But I followed this awesome advice from Julia Spencer-Fleming's book, One Was a Soldier. “We’re all so in love with the idea of moving on and growing through loss and making lemonade when life hands us lemons that we don’t take time to mourn. Before you can move on, you have to stand still and account for what’s been lost. Sometimes, you have to throw the damn lemon against the wall and yell, I wanted chocolate chip cookies, not this bitter fruit.

Right now, I love being an editor and blogger, but I keep dreaming of a huge, meaningful career someday. I’m not really sure what I mean by that, but today I’m dreaming of helping people bring their not “nice” feelings to light. (I guess that’s a therapist, but I’m thinking of something a little different from traditional therapy.) I want to say to people, “Go ahead and look at that stuff. I guarantee I’ve seen worse. It’s all okay. You can look at those not ‘nice’ feelings and be a radically awesome person. It’s all good.”

I might want to be a professional Lemon Pitching Coach.

I want to throw lemons with people—and then go do something fun. Because when we love all of ourselves, even the lemon-throwing parts, we can move on. We can skip, dance, and run, feeling lighter, freer, and ultimately happier.

Friday, January 15, 2016

Woman v Wild: For the Win

Well, I finished what I set out to do. I’ve cleared everything I can reach along the tree line, invasive weeds on the ground and trees overhead. The larger invasive trees, now visible, will be much easier to clear. We’re planning to take care of them a little at time, so they don’t take over again.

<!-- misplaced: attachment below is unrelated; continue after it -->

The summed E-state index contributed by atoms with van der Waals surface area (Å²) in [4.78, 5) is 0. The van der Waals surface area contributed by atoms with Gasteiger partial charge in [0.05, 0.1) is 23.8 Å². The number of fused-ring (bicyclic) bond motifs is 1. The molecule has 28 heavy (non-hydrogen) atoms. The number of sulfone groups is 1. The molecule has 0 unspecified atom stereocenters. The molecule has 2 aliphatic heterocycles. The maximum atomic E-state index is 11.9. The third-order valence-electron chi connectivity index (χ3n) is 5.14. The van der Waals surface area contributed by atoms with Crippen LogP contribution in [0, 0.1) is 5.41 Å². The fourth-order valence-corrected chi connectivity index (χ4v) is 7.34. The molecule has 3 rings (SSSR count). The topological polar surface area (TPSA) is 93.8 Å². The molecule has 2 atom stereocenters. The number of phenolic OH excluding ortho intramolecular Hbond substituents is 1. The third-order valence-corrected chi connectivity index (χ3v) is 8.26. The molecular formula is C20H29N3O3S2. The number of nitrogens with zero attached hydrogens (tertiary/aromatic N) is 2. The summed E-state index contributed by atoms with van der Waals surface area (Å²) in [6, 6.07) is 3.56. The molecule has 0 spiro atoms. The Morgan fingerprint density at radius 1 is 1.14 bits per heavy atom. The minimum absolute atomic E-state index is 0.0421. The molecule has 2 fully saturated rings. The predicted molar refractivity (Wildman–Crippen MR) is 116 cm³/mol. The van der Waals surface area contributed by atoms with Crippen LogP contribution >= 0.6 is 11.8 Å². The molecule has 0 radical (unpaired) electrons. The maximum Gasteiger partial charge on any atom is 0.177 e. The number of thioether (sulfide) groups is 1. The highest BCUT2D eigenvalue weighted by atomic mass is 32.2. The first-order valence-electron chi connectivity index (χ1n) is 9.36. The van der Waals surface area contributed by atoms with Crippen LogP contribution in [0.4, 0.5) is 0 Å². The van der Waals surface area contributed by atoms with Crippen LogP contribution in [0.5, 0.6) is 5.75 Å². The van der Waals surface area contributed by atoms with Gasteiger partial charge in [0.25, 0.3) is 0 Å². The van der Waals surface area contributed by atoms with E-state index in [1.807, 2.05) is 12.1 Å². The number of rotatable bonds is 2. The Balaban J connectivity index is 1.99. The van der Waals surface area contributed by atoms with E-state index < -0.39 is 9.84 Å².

It’s been great for the whole family. Big A. raves about how he never thought we could do so much without professional help, how we have a backyard now, and how our property value has gone up.

We’ve been able to have friends over to play in the yard. We even made an Eeyore house!

Eeyore house with friends!
The kids love the new swing they got for Christmas. In the expanded yard, S. can satisfy a little of her itch to climb and her itch to create with natural materials. Little A. has GLORIED in it—riding his bike down the hill, sledding downhill on a skateboard, whacking sticks on trees, pulling down rotten branches, and generally roaming.

I love all that, but I did it for me.

Learning that—and owning that—is one of the best gifts I’ve received from my time in the woods. Now I know that I don’t always have to assist others. I don’t have to take care of the kids while Big A. does fun stuff. I can do the fun stuff myself. I can dream big and do it. I can be the diva!

I foresee some fun times in the future. I have some fantastic ideas to make real. Look out world!
Looking left.